I scan the child’s room; empty beige walls, heavy off-white drapes, tan embossed linoleum, a bookcase with perfectly aligned Little Golden and Dr. Suess books, and a puzzle. A wooden dresser with a starched tatted doily and a heavy wooden antique bed covered in a beige crocheted coverlet. A Barbie doll wearing a tight, lime green, lacy prom dress with an 8-inch diameter hemline is perched in the middle of the bed. Closet door is ajar; I venture near but the child smiles and says quietly, “The dolls in there only whisper stories to me.” Yet, I too hear their voices promising to rescue her from all those who are trying to rob her soul and break her spirit. My eyes moisten as I remember my mom talking about how her tansy plants that had been trampled on all winter always came back stronger and snappier in the spring; I smile at the little girl and nod.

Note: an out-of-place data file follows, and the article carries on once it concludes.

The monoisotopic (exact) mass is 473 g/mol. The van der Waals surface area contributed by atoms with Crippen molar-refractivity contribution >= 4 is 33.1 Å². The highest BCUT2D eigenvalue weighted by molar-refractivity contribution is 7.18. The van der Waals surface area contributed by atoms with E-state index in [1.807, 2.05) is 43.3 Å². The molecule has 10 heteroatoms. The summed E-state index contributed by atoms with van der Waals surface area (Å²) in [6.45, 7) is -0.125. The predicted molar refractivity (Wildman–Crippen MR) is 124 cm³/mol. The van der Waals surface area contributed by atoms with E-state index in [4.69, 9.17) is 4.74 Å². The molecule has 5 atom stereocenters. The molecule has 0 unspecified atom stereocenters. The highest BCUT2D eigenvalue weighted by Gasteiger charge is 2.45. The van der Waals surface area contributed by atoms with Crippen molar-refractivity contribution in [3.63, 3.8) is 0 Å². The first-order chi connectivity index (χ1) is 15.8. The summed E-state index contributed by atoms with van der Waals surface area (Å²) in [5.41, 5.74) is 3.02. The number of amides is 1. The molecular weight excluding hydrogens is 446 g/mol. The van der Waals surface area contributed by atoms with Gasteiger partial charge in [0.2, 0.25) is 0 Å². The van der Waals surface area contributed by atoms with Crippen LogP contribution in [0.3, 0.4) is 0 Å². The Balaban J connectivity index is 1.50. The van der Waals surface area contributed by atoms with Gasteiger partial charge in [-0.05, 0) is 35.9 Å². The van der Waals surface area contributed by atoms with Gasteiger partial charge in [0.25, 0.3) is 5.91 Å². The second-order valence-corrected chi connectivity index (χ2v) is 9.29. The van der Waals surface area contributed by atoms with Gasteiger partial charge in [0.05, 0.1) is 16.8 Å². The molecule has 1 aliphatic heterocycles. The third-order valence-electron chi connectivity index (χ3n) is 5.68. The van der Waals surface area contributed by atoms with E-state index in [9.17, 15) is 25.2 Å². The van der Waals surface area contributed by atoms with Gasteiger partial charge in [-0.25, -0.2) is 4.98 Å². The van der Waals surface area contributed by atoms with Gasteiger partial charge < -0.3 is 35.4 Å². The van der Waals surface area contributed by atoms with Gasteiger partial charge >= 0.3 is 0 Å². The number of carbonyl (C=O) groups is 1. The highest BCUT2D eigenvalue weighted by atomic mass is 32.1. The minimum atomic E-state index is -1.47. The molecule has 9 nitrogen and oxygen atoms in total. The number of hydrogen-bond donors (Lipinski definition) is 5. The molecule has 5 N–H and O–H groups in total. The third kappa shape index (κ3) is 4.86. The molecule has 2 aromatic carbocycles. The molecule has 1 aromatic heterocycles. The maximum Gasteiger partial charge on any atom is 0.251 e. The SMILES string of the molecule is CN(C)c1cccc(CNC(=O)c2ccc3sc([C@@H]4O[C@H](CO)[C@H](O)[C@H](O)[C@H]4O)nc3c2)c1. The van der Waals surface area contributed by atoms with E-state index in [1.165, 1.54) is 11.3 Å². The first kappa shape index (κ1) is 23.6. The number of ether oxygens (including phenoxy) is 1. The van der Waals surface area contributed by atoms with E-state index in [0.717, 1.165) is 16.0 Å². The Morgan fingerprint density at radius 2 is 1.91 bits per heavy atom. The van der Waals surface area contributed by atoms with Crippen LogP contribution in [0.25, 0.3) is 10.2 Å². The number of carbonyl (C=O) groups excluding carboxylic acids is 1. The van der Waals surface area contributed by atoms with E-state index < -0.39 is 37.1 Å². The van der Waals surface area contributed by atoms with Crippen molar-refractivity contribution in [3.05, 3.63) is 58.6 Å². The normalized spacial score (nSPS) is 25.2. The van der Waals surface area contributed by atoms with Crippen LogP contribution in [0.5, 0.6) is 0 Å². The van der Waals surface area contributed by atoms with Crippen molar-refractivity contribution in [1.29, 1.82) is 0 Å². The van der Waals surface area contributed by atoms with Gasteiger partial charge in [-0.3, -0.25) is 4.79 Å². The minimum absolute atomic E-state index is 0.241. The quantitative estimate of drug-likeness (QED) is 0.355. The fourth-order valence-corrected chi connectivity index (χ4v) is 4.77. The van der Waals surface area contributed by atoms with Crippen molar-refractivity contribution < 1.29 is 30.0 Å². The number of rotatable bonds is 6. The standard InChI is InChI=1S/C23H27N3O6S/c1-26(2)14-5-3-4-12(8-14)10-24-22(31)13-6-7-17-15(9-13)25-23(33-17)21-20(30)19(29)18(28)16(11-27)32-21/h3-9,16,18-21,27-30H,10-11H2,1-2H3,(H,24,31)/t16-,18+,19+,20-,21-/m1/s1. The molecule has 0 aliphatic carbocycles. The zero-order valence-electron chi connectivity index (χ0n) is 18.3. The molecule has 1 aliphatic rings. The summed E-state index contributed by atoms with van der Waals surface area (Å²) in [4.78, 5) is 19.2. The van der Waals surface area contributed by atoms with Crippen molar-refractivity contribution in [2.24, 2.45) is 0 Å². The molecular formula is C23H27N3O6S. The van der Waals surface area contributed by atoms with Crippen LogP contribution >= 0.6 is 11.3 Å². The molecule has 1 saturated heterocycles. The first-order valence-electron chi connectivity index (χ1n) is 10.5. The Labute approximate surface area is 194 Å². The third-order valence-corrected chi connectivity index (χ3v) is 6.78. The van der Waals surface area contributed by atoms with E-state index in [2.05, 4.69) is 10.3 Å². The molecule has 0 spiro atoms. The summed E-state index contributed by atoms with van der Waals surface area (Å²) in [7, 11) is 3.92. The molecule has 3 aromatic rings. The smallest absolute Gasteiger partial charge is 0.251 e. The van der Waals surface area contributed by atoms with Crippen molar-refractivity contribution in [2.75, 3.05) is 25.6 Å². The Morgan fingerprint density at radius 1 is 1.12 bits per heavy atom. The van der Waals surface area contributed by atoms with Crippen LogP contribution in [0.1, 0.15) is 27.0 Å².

“Dammit Sadie, I know we don’t have enough to put this placement on probation but I can recommend keeping the case open and I am because I feel something isn’t right. Did you see her eyes, her smile, her perfect manners, hear her perfectly articulated speech? What about the deal with her being three, only just turned three and being expected to sit still and quiet during Sunday School which begins at 10:00 and lasts until the grown-ups get through evaluating one another’s attire? Worship service begins around 11:00 and lasts until the preacher has convinced someone to either actually sign up for baptism or pretend to so he can pat himself on the back and go to lunch… at least 2 hours! What about that pinch on her fat little leg? What about the reading, the adding, the Goodwill store stuff… then that look of terror on her little face?